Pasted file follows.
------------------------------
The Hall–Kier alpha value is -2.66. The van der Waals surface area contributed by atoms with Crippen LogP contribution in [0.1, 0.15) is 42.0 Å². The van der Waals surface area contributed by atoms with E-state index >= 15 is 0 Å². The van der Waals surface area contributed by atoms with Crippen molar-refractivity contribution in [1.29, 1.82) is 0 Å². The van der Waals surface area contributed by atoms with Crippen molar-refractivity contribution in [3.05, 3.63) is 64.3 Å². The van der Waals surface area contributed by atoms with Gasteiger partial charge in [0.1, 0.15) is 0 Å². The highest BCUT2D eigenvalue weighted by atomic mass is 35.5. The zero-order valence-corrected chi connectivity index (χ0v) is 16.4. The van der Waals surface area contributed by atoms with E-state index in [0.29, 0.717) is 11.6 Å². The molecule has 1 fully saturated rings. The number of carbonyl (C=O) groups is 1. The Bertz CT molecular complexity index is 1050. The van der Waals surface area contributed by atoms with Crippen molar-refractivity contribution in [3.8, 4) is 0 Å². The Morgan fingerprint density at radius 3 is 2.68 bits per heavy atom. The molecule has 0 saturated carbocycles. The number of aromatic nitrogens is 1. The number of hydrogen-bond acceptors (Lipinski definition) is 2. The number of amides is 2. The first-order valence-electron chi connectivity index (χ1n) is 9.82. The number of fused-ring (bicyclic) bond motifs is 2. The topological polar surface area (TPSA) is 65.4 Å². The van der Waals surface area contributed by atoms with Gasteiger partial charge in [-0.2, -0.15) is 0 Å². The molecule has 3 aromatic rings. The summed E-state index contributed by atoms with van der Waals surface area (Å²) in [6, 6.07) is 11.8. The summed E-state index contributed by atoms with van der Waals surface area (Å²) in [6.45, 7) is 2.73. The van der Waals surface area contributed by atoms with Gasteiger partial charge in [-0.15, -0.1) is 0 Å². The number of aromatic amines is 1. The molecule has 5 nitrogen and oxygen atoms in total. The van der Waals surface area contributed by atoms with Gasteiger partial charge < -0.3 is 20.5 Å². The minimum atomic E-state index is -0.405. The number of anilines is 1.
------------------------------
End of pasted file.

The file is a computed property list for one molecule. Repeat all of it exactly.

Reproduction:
The Hall–Kier alpha value is -2.66. The van der Waals surface area contributed by atoms with Crippen LogP contribution in [0.1, 0.15) is 42.0 Å². The van der Waals surface area contributed by atoms with E-state index >= 15 is 0 Å². The van der Waals surface area contributed by atoms with Crippen molar-refractivity contribution in [1.29, 1.82) is 0 Å². The van der Waals surface area contributed by atoms with Crippen molar-refractivity contribution in [3.05, 3.63) is 64.3 Å². The van der Waals surface area contributed by atoms with Gasteiger partial charge in [0.1, 0.15) is 0 Å². The highest BCUT2D eigenvalue weighted by atomic mass is 35.5. The zero-order valence-corrected chi connectivity index (χ0v) is 16.4. The van der Waals surface area contributed by atoms with E-state index in [0.29, 0.717) is 11.6 Å². The molecule has 1 fully saturated rings. The number of carbonyl (C=O) groups is 1. The Bertz CT molecular complexity index is 1050. The van der Waals surface area contributed by atoms with Crippen molar-refractivity contribution in [3.8, 4) is 0 Å². The Morgan fingerprint density at radius 3 is 2.68 bits per heavy atom. The molecule has 0 saturated carbocycles. The number of aromatic nitrogens is 1. The number of hydrogen-bond acceptors (Lipinski definition) is 2. The number of amides is 2. The first-order valence-electron chi connectivity index (χ1n) is 9.82. The number of fused-ring (bicyclic) bond motifs is 2. The topological polar surface area (TPSA) is 65.4 Å². The van der Waals surface area contributed by atoms with Gasteiger partial charge in [-0.2, -0.15) is 0 Å². The molecule has 3 aromatic rings. The summed E-state index contributed by atoms with van der Waals surface area (Å²) in [6, 6.07) is 11.8. The summed E-state index contributed by atoms with van der Waals surface area (Å²) in [6.45, 7) is 2.73. The van der Waals surface area contributed by atoms with Gasteiger partial charge in [-0.15, -0.1) is 0 Å². The number of aromatic amines is 1. The molecule has 5 nitrogen and oxygen atoms in total. The van der Waals surface area contributed by atoms with Gasteiger partial charge < -0.3 is 20.5 Å². The minimum atomic E-state index is -0.405. The number of anilines is 1.